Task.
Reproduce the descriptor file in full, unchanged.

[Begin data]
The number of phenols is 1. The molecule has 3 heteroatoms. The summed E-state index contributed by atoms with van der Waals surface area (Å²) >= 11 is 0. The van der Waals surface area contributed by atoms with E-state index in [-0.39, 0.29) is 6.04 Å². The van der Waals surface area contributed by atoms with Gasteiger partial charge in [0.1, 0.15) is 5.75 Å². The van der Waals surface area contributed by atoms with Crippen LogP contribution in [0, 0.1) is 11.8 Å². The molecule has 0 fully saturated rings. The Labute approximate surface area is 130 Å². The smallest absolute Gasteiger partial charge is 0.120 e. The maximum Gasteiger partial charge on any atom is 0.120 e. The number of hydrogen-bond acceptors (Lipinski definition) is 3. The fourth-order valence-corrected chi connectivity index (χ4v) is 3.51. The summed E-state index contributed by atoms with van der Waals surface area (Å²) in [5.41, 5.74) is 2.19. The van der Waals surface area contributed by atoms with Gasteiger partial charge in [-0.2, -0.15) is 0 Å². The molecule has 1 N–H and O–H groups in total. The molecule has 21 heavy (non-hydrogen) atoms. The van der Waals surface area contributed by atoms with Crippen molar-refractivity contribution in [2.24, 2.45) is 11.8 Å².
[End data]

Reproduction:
The number of phenols is 1. The molecule has 3 heteroatoms. The summed E-state index contributed by atoms with van der Waals surface area (Å²) >= 11 is 0. The van der Waals surface area contributed by atoms with E-state index in [-0.39, 0.29) is 6.04 Å². The van der Waals surface area contributed by atoms with Gasteiger partial charge in [0.1, 0.15) is 5.75 Å². The van der Waals surface area contributed by atoms with Crippen LogP contribution in [0, 0.1) is 11.8 Å². The molecule has 0 fully saturated rings. The Labute approximate surface area is 130 Å². The smallest absolute Gasteiger partial charge is 0.120 e. The maximum Gasteiger partial charge on any atom is 0.120 e. The number of hydrogen-bond acceptors (Lipinski definition) is 3. The fourth-order valence-corrected chi connectivity index (χ4v) is 3.51. The summed E-state index contributed by atoms with van der Waals surface area (Å²) in [5.41, 5.74) is 2.19. The van der Waals surface area contributed by atoms with Gasteiger partial charge in [-0.2, -0.15) is 0 Å². The molecule has 1 N–H and O–H groups in total. The molecule has 21 heavy (non-hydrogen) atoms. The van der Waals surface area contributed by atoms with Crippen molar-refractivity contribution in [2.24, 2.45) is 11.8 Å².